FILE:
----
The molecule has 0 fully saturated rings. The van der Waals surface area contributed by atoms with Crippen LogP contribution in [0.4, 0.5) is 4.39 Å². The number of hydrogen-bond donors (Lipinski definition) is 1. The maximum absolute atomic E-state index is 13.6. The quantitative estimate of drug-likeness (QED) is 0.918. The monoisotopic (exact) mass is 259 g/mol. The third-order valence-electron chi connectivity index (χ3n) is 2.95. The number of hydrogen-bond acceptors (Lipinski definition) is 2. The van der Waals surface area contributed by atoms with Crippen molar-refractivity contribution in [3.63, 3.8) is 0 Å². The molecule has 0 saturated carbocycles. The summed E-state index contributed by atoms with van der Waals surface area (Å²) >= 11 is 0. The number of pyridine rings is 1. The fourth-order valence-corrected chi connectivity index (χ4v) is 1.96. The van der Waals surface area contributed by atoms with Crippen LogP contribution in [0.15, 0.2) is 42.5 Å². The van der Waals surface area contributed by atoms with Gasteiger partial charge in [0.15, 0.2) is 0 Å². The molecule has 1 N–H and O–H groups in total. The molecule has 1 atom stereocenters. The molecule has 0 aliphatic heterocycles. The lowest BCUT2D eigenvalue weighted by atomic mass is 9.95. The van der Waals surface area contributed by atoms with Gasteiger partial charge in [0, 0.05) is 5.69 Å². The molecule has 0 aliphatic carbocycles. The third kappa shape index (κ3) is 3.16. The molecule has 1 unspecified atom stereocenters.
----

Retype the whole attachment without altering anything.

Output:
The molecule has 0 fully saturated rings. The van der Waals surface area contributed by atoms with Crippen LogP contribution in [0.4, 0.5) is 4.39 Å². The number of hydrogen-bond donors (Lipinski definition) is 1. The maximum absolute atomic E-state index is 13.6. The quantitative estimate of drug-likeness (QED) is 0.918. The monoisotopic (exact) mass is 259 g/mol. The third-order valence-electron chi connectivity index (χ3n) is 2.95. The number of hydrogen-bond acceptors (Lipinski definition) is 2. The van der Waals surface area contributed by atoms with Crippen molar-refractivity contribution in [3.63, 3.8) is 0 Å². The molecule has 0 saturated carbocycles. The summed E-state index contributed by atoms with van der Waals surface area (Å²) >= 11 is 0. The number of pyridine rings is 1. The fourth-order valence-corrected chi connectivity index (χ4v) is 1.96. The van der Waals surface area contributed by atoms with Crippen LogP contribution in [0.15, 0.2) is 42.5 Å². The van der Waals surface area contributed by atoms with Gasteiger partial charge in [0.15, 0.2) is 0 Å². The molecule has 1 N–H and O–H groups in total. The molecule has 1 atom stereocenters. The molecule has 0 aliphatic heterocycles. The lowest BCUT2D eigenvalue weighted by atomic mass is 9.95. The van der Waals surface area contributed by atoms with Gasteiger partial charge in [0, 0.05) is 5.69 Å². The molecule has 0 aliphatic carbocycles. The third kappa shape index (κ3) is 3.16. The molecule has 1 unspecified atom stereocenters.